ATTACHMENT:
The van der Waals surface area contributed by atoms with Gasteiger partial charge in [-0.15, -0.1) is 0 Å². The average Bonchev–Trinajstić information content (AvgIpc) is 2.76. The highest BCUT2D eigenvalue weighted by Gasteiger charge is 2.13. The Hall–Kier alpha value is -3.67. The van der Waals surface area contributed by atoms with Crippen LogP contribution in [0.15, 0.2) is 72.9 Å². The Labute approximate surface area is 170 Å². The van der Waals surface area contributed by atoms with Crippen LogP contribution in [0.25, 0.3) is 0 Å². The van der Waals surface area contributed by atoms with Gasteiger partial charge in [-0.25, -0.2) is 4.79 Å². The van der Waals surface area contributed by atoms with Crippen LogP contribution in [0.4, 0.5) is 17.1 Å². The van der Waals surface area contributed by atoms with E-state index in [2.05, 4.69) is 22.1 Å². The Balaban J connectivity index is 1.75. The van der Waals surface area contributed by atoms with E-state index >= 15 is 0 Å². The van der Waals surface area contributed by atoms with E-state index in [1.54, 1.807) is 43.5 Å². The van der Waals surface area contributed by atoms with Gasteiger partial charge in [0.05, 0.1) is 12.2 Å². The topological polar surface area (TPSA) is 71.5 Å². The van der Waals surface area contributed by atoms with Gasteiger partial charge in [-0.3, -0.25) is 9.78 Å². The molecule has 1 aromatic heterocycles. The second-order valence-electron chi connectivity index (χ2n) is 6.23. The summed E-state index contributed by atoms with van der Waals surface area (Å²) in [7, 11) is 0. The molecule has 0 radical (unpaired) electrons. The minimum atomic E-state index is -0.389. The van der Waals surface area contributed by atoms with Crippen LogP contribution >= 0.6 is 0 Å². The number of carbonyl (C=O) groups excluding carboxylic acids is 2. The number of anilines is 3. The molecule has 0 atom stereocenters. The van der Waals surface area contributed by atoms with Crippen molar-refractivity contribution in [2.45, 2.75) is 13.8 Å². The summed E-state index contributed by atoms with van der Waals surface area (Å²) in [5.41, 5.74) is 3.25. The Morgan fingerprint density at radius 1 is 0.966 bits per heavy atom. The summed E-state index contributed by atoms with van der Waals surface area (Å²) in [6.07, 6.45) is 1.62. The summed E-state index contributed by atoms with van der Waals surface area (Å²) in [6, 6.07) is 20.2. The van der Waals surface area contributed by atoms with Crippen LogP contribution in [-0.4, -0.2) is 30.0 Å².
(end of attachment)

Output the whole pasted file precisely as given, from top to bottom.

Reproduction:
The van der Waals surface area contributed by atoms with Gasteiger partial charge in [-0.15, -0.1) is 0 Å². The average Bonchev–Trinajstić information content (AvgIpc) is 2.76. The highest BCUT2D eigenvalue weighted by Gasteiger charge is 2.13. The Hall–Kier alpha value is -3.67. The van der Waals surface area contributed by atoms with Crippen LogP contribution in [0.15, 0.2) is 72.9 Å². The Labute approximate surface area is 170 Å². The van der Waals surface area contributed by atoms with Crippen LogP contribution in [0.25, 0.3) is 0 Å². The van der Waals surface area contributed by atoms with Gasteiger partial charge in [-0.25, -0.2) is 4.79 Å². The van der Waals surface area contributed by atoms with Crippen LogP contribution in [0.4, 0.5) is 17.1 Å². The van der Waals surface area contributed by atoms with E-state index in [2.05, 4.69) is 22.1 Å². The Balaban J connectivity index is 1.75. The van der Waals surface area contributed by atoms with E-state index >= 15 is 0 Å². The van der Waals surface area contributed by atoms with E-state index in [1.54, 1.807) is 43.5 Å². The van der Waals surface area contributed by atoms with Gasteiger partial charge in [0.05, 0.1) is 12.2 Å². The topological polar surface area (TPSA) is 71.5 Å². The van der Waals surface area contributed by atoms with Gasteiger partial charge in [-0.3, -0.25) is 9.78 Å². The molecule has 1 aromatic heterocycles. The second-order valence-electron chi connectivity index (χ2n) is 6.23. The summed E-state index contributed by atoms with van der Waals surface area (Å²) in [7, 11) is 0. The molecule has 0 radical (unpaired) electrons. The minimum atomic E-state index is -0.389. The van der Waals surface area contributed by atoms with Crippen LogP contribution >= 0.6 is 0 Å². The number of carbonyl (C=O) groups excluding carboxylic acids is 2. The number of anilines is 3. The molecule has 0 atom stereocenters. The van der Waals surface area contributed by atoms with Crippen molar-refractivity contribution in [2.45, 2.75) is 13.8 Å². The summed E-state index contributed by atoms with van der Waals surface area (Å²) in [5.41, 5.74) is 3.25. The Morgan fingerprint density at radius 1 is 0.966 bits per heavy atom. The summed E-state index contributed by atoms with van der Waals surface area (Å²) in [6.07, 6.45) is 1.62. The summed E-state index contributed by atoms with van der Waals surface area (Å²) in [6, 6.07) is 20.2. The van der Waals surface area contributed by atoms with Crippen LogP contribution in [-0.4, -0.2) is 30.0 Å².